Wow, I really like Spring in Steamboat Springs. It’s the time of year to be snowboarding the resort at mid-day, and hoping that I don’t have to go back to work.
It’s catching deep sun rays on the lawn at T Bar.
It’s watching daffodils grow in bunches in front yards.
And watching the river rise and get my raft ready for floating.
Camping plans become more finalized.
And the days are longer and warmer.
There is much I appreciate about this time of year. And Spring skiing has to be my favorite part. After a season of chasing powder days, building skills that make snowboarding more adventuresome (like being able to drop 8 feet without vertigo or my stomach twisting), and getting 17,000 feet of vertical a day, warm and sunny lazy afternoons sounds really good.
And it is called Mud Season for a reason.
Man, is it muddy everywhere! As the snow melts, rivulets are everywhere, finding the easiest path downhill and eventually making it to the Yampa River. At this time, the ground is still cold and frozen below the surface. Water cannot penetrate the surface very well. This water sits around until it can be absorbed, or it runs off, carrying mud with it. Today, the Yampa River is full of brown silt and clay. Definitely not a good day for fishing.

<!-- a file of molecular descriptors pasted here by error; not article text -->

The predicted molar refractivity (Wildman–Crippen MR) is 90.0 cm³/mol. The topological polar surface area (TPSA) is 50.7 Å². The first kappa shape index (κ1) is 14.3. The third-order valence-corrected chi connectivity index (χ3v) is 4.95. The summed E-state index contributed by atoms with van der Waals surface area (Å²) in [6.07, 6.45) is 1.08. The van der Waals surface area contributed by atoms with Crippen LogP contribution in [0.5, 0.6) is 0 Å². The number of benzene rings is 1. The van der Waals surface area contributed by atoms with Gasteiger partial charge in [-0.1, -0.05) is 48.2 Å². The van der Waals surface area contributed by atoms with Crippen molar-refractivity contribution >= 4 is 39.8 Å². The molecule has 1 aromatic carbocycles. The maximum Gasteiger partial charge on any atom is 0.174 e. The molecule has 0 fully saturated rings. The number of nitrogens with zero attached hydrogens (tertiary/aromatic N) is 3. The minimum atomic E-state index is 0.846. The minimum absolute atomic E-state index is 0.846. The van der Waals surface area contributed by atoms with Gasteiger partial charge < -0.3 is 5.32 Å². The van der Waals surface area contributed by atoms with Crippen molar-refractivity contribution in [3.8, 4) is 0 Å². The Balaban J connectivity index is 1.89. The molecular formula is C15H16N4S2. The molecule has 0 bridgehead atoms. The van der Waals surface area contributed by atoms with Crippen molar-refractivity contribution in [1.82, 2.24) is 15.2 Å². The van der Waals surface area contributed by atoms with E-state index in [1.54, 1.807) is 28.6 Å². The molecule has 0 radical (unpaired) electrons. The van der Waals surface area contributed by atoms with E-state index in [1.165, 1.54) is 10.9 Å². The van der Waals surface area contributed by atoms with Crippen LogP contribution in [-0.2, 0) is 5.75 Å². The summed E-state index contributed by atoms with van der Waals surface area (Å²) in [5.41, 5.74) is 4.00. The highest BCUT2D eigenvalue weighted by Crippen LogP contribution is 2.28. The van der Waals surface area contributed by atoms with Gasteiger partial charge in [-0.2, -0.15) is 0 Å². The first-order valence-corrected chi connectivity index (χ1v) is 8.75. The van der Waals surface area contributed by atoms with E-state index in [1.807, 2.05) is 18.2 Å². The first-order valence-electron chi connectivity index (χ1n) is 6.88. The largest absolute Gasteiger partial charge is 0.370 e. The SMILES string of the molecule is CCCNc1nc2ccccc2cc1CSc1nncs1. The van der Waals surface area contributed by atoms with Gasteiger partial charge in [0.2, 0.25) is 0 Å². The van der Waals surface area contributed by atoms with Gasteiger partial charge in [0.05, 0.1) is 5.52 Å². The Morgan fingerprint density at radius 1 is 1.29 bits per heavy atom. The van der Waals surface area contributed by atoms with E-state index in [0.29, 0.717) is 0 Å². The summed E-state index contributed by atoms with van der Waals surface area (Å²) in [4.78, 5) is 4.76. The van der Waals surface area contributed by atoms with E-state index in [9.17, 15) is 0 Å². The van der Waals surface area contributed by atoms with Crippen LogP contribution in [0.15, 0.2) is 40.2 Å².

And this runoff is a little early. Those I have conversations with are thinking that this year will be much like last year when the river had an initial peak, then things cooled off and stopped melting. This brought the river down for a couple weeks, which allowed for it to clear up and we could fish for a bit. Eventually everything warms up and the river rises to high water, generally around the first half of June.
For sports, much of my activity is on the road with my bike or in my truck, adventuring around the area and finding new views and experience the dynamic geology of Routt County. Mountain trails really open up in May, when they have lost most of their snow and trails have dried out.
Sometimes snow doesn’t go away. A few years ago, we hiked up to Rabbit Ears rock. When we got within half a mile, we ran into a huge snow bank that was 100 yards long or more. This snow was lower on the land and sheltered by evergreens on both sides of the trail. We did have to navigate some muddy terrain, but the snow we walked on was firm and the rest of the trail was dry.
This Spring, I plan on traveling the back roads to Rifle, Colorado and fishing lakes as much as I can until the river clears up.